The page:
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BASS Social Anthropology and Philosophy / Course details
Year of entry: 2023
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Course unit details:
Policing and the Police
|Unit level||Level 2|
|Teaching period(s)||Semester 1|
|Offered by||School of Social Sciences|
|Available as a free choice unit?||Yes|
This course provides students with a critical, research-based appreciation of the police, police-work and policing.
Indicative content: (1) Introduction to the course; (2) Police reform; (3) Discretion, discrimination, diversity; (4) Understanding police powers; (5) Street policing; (6) Police occupational culture; (7) Covert policing; (8) Police misconduct & complaints; (9) Public order policing & human rights; (10) Course overview and assessment preparation.
The unit aims to (1) introduce students to the area of police, police-work and policing; and, (2) provide students with a critical understanding of research as applied to these topics.
On completion of this unit successful students will be able to: (1) understand the contested dynamics of police-work and policing; (2) appreciate classic and contemporary research on policing; (3) develop a clear understanding of the nature of contemporary debates on policing and the police.
Teaching and learning methods
Teaching methods will be flexible and allow us to adapt to changing conditions, however, the common intention across units is to provide a blended offer of the best in online and on-campus teaching that includes: (1) whole-class sessions used for a range of exercises and activities; (2) high quality online learning materials; (3) a tutorial; (4) 1:1 support via a subject-specific contact hour.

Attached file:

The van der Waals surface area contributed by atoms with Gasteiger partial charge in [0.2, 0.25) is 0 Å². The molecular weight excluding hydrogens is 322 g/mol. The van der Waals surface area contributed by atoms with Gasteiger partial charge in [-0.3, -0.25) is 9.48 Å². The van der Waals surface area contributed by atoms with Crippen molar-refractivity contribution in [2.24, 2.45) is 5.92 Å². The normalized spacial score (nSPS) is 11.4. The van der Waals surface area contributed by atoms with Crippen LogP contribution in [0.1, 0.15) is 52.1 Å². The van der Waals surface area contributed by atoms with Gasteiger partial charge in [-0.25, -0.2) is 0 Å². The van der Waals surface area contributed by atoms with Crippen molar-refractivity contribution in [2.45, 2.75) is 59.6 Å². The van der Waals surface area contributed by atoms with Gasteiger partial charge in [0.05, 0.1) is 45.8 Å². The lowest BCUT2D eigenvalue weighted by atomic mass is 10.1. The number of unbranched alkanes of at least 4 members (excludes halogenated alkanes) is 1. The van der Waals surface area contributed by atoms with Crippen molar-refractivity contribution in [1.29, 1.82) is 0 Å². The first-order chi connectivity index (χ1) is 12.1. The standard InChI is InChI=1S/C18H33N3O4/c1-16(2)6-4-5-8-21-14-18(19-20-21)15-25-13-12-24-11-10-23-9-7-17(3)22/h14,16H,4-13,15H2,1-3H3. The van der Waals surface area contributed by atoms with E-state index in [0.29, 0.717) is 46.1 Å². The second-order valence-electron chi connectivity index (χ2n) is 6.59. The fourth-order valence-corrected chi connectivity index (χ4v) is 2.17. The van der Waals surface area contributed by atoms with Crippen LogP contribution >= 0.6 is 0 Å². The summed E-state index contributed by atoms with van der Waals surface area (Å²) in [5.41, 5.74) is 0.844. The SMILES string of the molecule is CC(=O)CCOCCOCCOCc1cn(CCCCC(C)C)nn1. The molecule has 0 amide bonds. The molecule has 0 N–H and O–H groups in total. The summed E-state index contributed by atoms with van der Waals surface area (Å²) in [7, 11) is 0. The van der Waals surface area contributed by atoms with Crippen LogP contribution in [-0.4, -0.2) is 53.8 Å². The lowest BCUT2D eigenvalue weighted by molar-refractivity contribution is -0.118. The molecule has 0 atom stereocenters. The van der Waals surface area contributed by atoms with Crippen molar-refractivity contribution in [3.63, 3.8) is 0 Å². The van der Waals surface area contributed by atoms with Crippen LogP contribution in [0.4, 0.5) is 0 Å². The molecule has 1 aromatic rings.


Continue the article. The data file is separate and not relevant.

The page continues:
- (i) analyse, critique and (re-)formulate a problem or issue; (ii) rapidly and thoroughly review/rate argument and evidence from targeted bibliographic searches; (iii) plan, structure and present arguments in a variety of written formats and to a strict word limit, (iv) express ideas verbally and organise work effectively in small teams for a variety of written and oral tasks; (v) obtain, manipulate and (re-)present different forms of data; (vi) manage time effectively; (vii) reflect on and improve performance through feedback.
Formative feedback (both individual and collective) will be given on (1) on tasks and contribution in class, (2) the mock exam essay. In addition to individual marks, class-level feedback will be given on the exam.
Bowling, B, Reiner, R. and Sheptycki, J. (2019) The Politics of the Police, Oxford: Oxford University Press is an excellent text and you are advised to obtain a copy.
The library also has earlier editions of The Politics of the Police.
|Scheduled activity hours|
|Independent study hours|
Across their course units each semester, full-time students are expected to devote a ‘working week’ of around 30-35 hours to study. Accordingly each course unit demands around 10-11 hours of study per week consisting of (i) 3 timetabled teacher-led hours, (ii) 7-8 independent study hours devoted to preparation, required and further reading, and note taking.
Students will be provided with a preliminary examination paper at the end of teaching (mid-December) containing eight questions. When candidates sit their examination in January, three of these questions will have been removed from the Examination Paper and they will be required to answer three of the remaining five questions. SUBJECT TO COVID19 DELIVERY. SO ANY EXAM WILL BE ONLINE WITH AN EXTENDED COMPLETION
Restricted to: BA (Criminology) and LLB (Law with Criminology) students for which this subject is compulsory, Law School students, BA (Econ) students (all pathways) and BA Social Sciences (BASS).
This course is available to incoming study abroad students university wide.
See Law School timetable